Looks like Japan has gone green in the Roppongi neighborhood of Tokyo! The Multi-Housing News is reporting that the urban, mixed-use project "Tokyo Midtown" is now ready for business! 40% of the over one million square foot development is green space. Actually, what I like about this project is the fact that the trees that were displaced were actually replanted. I saw this when I was in school...the university was digging out this huge hole in the middle of campus to put in a library and the trees that were removed were put in these huge wooden crates with a lot of dirt and soil and they just sat on campus until the library was built. So, major props go to the landscape architecture firm EDAW for saving the trees! They are actually based in San Francisco but have offices world-wide. If you want to see the types of projects these guys are working on, check it out.
According to Toshihide Ichikawa (general manager at Mitsui Fudosan for the Midtown project), mixed use is a relatively new concept in Japan. As I was thinking about it, I didn't see a whole lot of mixed use developments in Korea when I lived there. If the leases tell you anything about the project's popularity, the project seems to be a hit with the likes of Cisco and Yahoo Japan signing up to lease commercial space. In fact, according to the project leader Toshihiko Omachi, all of the commercial space is fully leased up. Not only does the development boast a commercial presence but it also has over 500 residential units...not to mention a Ritz Carlton, which no doubt fits in well with the Midtown project's overall elegant design, redefining luxurious city living.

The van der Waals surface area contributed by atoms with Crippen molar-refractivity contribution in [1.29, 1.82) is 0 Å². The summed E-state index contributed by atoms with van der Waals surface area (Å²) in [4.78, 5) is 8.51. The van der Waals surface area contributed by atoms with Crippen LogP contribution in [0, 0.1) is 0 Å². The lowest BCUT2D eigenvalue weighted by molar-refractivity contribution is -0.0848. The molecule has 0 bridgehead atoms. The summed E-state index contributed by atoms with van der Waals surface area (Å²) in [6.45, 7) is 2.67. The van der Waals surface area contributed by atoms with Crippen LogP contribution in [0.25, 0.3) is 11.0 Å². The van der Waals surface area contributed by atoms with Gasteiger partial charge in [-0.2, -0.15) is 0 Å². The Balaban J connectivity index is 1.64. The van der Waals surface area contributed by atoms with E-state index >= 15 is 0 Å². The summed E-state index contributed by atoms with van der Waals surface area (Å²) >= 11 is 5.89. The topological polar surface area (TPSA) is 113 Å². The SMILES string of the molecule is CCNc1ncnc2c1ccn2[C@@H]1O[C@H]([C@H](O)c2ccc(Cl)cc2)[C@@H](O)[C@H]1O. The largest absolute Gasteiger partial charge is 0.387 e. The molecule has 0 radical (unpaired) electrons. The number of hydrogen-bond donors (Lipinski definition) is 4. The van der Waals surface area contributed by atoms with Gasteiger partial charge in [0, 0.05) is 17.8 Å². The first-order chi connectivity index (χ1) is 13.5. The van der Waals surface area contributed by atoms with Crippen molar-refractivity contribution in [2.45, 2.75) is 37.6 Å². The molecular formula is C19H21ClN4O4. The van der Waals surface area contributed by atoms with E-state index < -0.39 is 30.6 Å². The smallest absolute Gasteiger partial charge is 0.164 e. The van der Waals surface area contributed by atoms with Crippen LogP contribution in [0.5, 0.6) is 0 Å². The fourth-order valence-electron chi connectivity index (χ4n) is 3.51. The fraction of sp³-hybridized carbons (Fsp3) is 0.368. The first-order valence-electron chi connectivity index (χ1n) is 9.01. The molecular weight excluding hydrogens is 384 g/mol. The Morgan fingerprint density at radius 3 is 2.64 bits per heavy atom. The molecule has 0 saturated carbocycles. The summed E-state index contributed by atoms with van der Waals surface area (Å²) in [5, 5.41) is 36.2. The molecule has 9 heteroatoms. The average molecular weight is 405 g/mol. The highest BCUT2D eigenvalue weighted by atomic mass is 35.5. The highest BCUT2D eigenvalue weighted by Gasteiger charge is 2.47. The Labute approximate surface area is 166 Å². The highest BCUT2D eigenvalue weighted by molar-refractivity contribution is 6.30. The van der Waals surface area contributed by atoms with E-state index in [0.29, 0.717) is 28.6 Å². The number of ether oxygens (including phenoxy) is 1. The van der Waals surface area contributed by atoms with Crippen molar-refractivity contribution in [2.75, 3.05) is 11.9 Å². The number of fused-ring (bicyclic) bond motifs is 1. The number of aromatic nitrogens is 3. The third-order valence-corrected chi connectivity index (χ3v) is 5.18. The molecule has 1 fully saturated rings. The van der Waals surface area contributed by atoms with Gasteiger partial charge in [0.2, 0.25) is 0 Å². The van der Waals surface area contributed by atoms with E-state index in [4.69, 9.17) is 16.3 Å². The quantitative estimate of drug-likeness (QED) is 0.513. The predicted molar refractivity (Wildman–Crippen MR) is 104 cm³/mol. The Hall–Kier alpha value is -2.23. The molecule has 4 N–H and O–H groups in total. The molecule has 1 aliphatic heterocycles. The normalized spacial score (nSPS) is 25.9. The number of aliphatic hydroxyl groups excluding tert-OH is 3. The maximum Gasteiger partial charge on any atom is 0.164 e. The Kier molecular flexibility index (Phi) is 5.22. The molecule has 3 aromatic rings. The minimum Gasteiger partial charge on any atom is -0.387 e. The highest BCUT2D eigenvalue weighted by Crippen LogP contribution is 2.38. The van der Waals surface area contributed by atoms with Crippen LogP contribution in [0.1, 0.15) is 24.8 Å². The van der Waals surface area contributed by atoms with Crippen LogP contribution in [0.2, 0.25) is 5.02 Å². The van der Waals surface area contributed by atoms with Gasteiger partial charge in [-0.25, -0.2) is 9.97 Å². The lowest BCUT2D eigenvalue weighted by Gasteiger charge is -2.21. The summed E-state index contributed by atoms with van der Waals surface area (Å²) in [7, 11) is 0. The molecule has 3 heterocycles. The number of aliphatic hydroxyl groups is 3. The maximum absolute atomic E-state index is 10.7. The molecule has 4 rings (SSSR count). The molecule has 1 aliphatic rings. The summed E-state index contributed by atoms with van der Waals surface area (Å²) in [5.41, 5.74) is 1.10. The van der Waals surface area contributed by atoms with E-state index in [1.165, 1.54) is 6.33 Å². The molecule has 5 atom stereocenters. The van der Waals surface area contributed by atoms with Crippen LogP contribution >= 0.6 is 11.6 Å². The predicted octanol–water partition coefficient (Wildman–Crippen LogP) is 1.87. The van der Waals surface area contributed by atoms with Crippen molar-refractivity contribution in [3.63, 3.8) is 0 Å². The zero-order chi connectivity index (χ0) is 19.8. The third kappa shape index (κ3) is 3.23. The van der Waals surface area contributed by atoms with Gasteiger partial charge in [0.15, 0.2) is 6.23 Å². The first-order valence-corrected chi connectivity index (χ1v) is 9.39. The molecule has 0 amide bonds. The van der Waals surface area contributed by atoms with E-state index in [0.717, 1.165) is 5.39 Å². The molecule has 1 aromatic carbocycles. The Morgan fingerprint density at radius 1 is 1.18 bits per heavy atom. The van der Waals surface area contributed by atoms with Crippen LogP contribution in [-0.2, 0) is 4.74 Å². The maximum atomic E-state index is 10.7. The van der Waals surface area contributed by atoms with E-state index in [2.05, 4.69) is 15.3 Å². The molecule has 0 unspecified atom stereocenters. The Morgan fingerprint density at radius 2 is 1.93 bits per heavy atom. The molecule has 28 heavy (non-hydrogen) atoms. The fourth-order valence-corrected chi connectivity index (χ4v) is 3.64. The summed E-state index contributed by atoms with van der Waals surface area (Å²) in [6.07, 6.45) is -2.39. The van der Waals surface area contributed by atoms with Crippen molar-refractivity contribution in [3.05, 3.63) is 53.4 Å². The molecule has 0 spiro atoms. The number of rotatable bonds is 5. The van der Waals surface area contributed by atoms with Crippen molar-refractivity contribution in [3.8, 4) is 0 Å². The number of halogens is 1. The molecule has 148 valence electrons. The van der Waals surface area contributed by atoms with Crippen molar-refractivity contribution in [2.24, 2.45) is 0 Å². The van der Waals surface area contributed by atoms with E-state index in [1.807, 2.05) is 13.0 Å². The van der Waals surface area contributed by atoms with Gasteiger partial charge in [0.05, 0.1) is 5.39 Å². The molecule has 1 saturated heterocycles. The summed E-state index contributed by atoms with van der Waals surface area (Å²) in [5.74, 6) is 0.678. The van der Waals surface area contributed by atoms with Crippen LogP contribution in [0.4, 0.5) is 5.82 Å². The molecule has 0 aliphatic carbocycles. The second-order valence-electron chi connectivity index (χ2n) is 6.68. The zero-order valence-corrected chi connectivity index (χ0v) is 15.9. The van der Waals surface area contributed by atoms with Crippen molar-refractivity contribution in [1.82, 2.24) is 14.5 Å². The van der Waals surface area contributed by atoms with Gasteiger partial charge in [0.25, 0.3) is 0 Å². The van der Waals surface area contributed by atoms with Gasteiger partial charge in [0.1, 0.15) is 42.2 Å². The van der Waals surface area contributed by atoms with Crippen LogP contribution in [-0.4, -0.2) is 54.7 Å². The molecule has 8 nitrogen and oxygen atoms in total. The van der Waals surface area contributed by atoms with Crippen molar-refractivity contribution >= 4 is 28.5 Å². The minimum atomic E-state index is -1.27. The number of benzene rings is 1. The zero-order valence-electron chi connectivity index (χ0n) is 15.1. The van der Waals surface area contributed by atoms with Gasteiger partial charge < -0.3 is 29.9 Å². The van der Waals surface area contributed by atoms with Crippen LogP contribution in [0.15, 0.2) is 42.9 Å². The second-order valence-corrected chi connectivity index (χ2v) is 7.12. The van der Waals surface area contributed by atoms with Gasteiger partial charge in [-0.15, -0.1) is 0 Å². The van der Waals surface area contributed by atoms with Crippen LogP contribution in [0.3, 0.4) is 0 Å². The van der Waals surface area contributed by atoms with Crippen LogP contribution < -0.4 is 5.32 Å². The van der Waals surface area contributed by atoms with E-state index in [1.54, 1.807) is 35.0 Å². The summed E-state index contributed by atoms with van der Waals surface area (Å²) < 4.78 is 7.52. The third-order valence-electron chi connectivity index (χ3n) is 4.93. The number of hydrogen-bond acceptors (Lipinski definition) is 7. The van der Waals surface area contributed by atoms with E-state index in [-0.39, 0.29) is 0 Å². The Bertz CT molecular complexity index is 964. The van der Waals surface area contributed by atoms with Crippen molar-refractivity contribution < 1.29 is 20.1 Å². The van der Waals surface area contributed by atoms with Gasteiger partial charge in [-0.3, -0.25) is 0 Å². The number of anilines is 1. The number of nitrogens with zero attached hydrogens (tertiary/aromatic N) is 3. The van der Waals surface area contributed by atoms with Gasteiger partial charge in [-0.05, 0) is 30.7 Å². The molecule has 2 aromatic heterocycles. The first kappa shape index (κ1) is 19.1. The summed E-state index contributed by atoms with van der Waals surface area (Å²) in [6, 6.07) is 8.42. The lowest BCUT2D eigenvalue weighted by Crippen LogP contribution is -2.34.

The project is also credited with helping to stimulate the local economy. That's actually a part of the story that I would like to dig a little deeper. You see that a lot, especially in big cities...I saw that happen to the commercial office space in the SOMA (San Francisco) district in late 2004 and into 2005. At that time, leases were pretty high in the SF financial district and property managers were unwilling to negotiate rent terms. Tenants were offered killer deals to relocate south of market...some even got building naming rights to move out of the financial district. A domino effect ensued and now that area is really thriving. Anyway, the Midtown project looks great and it is pretty amazing to think of how they figured out how to cram over 400,000 square feet of green space in Tokyo! Via.